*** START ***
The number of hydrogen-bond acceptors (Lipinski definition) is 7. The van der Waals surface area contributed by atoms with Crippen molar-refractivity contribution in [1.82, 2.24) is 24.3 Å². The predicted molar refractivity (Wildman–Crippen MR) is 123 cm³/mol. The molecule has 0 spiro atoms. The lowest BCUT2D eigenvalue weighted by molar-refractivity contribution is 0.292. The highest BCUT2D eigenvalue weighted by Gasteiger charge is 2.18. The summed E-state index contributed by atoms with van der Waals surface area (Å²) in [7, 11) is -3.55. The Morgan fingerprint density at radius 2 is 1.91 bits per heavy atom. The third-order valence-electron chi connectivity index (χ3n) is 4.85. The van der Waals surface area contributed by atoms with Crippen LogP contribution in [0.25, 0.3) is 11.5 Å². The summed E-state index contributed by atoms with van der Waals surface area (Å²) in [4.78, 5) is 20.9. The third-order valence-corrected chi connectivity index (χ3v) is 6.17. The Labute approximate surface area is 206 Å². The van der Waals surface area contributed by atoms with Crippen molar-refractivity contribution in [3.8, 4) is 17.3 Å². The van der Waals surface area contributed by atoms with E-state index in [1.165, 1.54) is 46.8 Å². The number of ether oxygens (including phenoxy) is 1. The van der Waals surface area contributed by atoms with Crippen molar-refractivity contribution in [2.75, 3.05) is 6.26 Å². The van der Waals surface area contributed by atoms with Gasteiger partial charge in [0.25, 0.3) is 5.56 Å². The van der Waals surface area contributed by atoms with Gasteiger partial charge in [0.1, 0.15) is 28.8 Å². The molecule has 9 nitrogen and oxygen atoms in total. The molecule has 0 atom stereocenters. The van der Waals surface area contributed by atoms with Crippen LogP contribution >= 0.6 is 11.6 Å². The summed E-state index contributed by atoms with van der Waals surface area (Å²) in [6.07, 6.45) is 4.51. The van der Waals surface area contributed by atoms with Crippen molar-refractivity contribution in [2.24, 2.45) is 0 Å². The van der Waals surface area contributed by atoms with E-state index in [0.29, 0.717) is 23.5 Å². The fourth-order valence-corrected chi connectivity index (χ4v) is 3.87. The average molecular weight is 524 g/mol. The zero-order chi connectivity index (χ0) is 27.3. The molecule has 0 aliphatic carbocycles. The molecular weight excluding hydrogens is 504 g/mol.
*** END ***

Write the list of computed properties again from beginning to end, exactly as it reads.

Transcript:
The number of hydrogen-bond acceptors (Lipinski definition) is 7. The van der Waals surface area contributed by atoms with Crippen molar-refractivity contribution in [1.82, 2.24) is 24.3 Å². The predicted molar refractivity (Wildman–Crippen MR) is 123 cm³/mol. The molecule has 0 spiro atoms. The lowest BCUT2D eigenvalue weighted by molar-refractivity contribution is 0.292. The highest BCUT2D eigenvalue weighted by Gasteiger charge is 2.18. The summed E-state index contributed by atoms with van der Waals surface area (Å²) in [7, 11) is -3.55. The Morgan fingerprint density at radius 2 is 1.91 bits per heavy atom. The third-order valence-electron chi connectivity index (χ3n) is 4.85. The van der Waals surface area contributed by atoms with Crippen LogP contribution in [0.25, 0.3) is 11.5 Å². The summed E-state index contributed by atoms with van der Waals surface area (Å²) in [4.78, 5) is 20.9. The third-order valence-corrected chi connectivity index (χ3v) is 6.17. The Labute approximate surface area is 206 Å². The van der Waals surface area contributed by atoms with Crippen molar-refractivity contribution in [3.8, 4) is 17.3 Å². The van der Waals surface area contributed by atoms with E-state index in [1.165, 1.54) is 46.8 Å². The number of ether oxygens (including phenoxy) is 1. The van der Waals surface area contributed by atoms with Crippen molar-refractivity contribution in [2.75, 3.05) is 6.26 Å². The van der Waals surface area contributed by atoms with Gasteiger partial charge in [0.25, 0.3) is 5.56 Å². The van der Waals surface area contributed by atoms with Gasteiger partial charge in [0.1, 0.15) is 28.8 Å². The molecule has 9 nitrogen and oxygen atoms in total. The molecule has 0 atom stereocenters. The van der Waals surface area contributed by atoms with Crippen LogP contribution >= 0.6 is 11.6 Å². The summed E-state index contributed by atoms with van der Waals surface area (Å²) in [6.07, 6.45) is 4.51. The van der Waals surface area contributed by atoms with Crippen molar-refractivity contribution in [2.24, 2.45) is 0 Å². The van der Waals surface area contributed by atoms with E-state index in [0.29, 0.717) is 23.5 Å². The fourth-order valence-corrected chi connectivity index (χ4v) is 3.87. The average molecular weight is 524 g/mol. The zero-order chi connectivity index (χ0) is 27.3. The molecule has 0 aliphatic carbocycles. The molecular weight excluding hydrogens is 504 g/mol.